… and release

In my younger days, I showed very little promise when it came to physical prowess.  When sports teams were picked at school, I could reliably expect to be chosen second (or, on a good day, third) from last: yes, I didn’t even reign supreme when it came to sporting uselessness.  In consequence, my rather tardy choice to attempt gymnastics, when few would be foolish enough to hazard such a course of action, delivers a regular stream of surprises and minor epiphanies.

When hard at work hanging from the rings or the bar, I often find that I don’t recognise my own body – it seems weirdly swollen, deformed or corded by the effort expended.  On the plus side, I do give very good “vein” which is much appreciated by the National Blood Service, but seems to have few other practical applications.  Over time, the once impossible becomes merely very difficult and ultimately can even feel quite restful (compared to the new impossible now being attempted).  There seem to be a number of components to making progress as a geriatric gymnast – though these only become apparent in retrospect.  A chap (or at least this chap) needs the following:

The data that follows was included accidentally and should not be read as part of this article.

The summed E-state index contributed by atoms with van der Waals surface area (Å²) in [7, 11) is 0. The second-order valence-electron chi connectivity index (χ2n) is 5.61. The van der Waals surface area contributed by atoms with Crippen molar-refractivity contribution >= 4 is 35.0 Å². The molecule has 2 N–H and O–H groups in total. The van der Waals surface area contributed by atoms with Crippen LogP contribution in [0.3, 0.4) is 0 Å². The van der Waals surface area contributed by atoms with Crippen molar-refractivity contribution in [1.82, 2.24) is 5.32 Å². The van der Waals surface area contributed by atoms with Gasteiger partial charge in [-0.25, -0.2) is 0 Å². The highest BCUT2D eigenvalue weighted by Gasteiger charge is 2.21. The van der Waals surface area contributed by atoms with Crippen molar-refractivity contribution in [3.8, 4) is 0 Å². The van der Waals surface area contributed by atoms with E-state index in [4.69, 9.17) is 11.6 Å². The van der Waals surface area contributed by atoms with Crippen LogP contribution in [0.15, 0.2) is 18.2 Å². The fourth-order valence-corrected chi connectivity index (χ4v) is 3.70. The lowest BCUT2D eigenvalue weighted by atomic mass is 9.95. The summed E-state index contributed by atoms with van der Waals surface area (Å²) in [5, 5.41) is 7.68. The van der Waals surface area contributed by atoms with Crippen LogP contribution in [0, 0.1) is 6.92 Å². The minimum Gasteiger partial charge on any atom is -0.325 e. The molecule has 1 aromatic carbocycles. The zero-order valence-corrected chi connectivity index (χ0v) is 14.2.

• To develop a certain amount of strength and stamina – often in the most unlikely of places – before an action can be attempted.  Once the attempt is possible, the necessary anatomy does then start to adapt more rapidly to the demands placed upon it.
  • To gain sufficient confidence that a manoeuvre will not result in sustaining a terrible injury – which often comes down to working out how to safely exit an unwanted position in a hurry.